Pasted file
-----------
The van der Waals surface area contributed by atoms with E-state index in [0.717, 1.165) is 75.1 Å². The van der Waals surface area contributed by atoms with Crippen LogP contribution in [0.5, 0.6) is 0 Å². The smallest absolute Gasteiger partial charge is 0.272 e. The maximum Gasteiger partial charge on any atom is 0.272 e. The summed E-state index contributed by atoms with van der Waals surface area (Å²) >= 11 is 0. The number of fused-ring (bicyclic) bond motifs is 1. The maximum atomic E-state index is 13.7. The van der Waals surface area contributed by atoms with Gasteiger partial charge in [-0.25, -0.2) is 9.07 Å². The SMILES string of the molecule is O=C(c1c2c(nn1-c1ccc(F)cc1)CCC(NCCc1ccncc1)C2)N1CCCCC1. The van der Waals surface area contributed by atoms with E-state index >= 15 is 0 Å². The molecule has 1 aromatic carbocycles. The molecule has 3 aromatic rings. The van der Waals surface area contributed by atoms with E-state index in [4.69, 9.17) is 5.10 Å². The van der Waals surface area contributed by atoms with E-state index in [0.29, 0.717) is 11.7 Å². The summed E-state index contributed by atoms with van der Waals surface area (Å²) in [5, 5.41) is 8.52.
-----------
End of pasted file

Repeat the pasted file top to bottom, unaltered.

The van der Waals surface area contributed by atoms with E-state index in [0.717, 1.165) is 75.1 Å². The van der Waals surface area contributed by atoms with Crippen LogP contribution in [0.5, 0.6) is 0 Å². The smallest absolute Gasteiger partial charge is 0.272 e. The maximum Gasteiger partial charge on any atom is 0.272 e. The summed E-state index contributed by atoms with van der Waals surface area (Å²) >= 11 is 0. The number of fused-ring (bicyclic) bond motifs is 1. The maximum atomic E-state index is 13.7. The van der Waals surface area contributed by atoms with Gasteiger partial charge in [-0.25, -0.2) is 9.07 Å². The SMILES string of the molecule is O=C(c1c2c(nn1-c1ccc(F)cc1)CCC(NCCc1ccncc1)C2)N1CCCCC1. The van der Waals surface area contributed by atoms with E-state index >= 15 is 0 Å². The molecule has 1 aromatic carbocycles. The molecule has 3 aromatic rings. The van der Waals surface area contributed by atoms with E-state index in [4.69, 9.17) is 5.10 Å². The van der Waals surface area contributed by atoms with E-state index in [0.29, 0.717) is 11.7 Å². The summed E-state index contributed by atoms with van der Waals surface area (Å²) in [5, 5.41) is 8.52.